My Favorite Children’s Books

Image result for books

For many people, the love of reading starts at a young age, thanks to being introduced to classic children’s books. Growing up, I had multiple novels that I loved to read over and over again. To this day, I still remember those stories and the emotions they brought with them. If you are looking for a new book to share with the little people in your life, take a look at my suggestions below.

The Junie B. Jones series by Barbara Park

Image result for junie b jones books

“My name is Junie B. Jones. The B stands for Beatrice. Except I don’t like Beatrice. I just like B and that’s all.” This classic sentence is the opening to all of Park’s Junie B. Jonesbooks. From 1992 to 2013, this series produced almost 30 books around this fictional 6-year-old, her parents, baby brother Ollie, her grandparents, friends, and Junie B.’s stuffed elephant, Phillip Johnny Bob. The series covers Junie B.’s journey of starting kindergarten in the first book, Junie B. Jones and the Stupid Smelly Bus, to making it to first grade.Some of my favorites novels in the series are Junie B. Jones is a Party Animal, Junie B. Jones Has a Peep in Her Pocket, and Junie B. Jones Is a Graduation Girl. If you are looking for a fun-loving book series, written in the voice of a child, for the young ones in your life, Park has the perfect collection. In addition, she has written older books for middle school aged children.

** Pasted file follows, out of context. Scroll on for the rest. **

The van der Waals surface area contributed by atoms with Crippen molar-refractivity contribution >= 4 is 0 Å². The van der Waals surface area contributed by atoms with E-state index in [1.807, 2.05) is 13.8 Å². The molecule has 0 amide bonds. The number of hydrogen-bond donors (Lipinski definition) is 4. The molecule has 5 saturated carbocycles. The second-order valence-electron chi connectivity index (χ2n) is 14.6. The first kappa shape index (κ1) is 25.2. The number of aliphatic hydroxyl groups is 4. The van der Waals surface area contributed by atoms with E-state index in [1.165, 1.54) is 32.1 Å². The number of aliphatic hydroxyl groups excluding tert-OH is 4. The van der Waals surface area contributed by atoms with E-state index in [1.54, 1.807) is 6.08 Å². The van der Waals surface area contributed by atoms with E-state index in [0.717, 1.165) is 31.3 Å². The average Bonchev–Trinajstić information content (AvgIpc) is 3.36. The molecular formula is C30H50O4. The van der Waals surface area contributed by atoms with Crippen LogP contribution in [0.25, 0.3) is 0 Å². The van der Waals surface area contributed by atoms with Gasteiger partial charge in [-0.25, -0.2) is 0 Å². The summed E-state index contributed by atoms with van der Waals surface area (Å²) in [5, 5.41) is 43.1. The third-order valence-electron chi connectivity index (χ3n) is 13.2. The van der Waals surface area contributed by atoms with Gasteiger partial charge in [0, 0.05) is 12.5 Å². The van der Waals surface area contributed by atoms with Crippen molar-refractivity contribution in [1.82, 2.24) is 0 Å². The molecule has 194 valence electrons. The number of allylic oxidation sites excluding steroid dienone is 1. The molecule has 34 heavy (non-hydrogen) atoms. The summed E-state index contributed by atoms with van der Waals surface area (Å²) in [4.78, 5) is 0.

The Outsiders by S.E. Hinton

Image result for the outsiders

The book, The Outsiders, is another one of my favorites. It is geared towards middle-school aged children or older, but teaches many valuable lessons. First published in 1967, author S.E. Hinton describes it as a “coming of age” novel. It tells the story of two rival gangs, the working-class “Greasers” and the upper-class “Socs” and is told through the view point of Ponyboy Curtis, a teenager who is part of the “Greasers.” The Outsiders is set in 1965 Oklahoma. What I love about this novel is that it shows society that socio-economic classes and their differences are pointless and they can cause more harm than good. The Outsiders is filled with themes of bridging the gap between the poor and rich, standing up for those who can’t, and the interactions between people. Many students read this novel in school, but if you haven’t, I recommend you do so. Also, fun fact: Hinton starting writing The Outsiders at the age of 15 and was only 18-years-old when the book was published.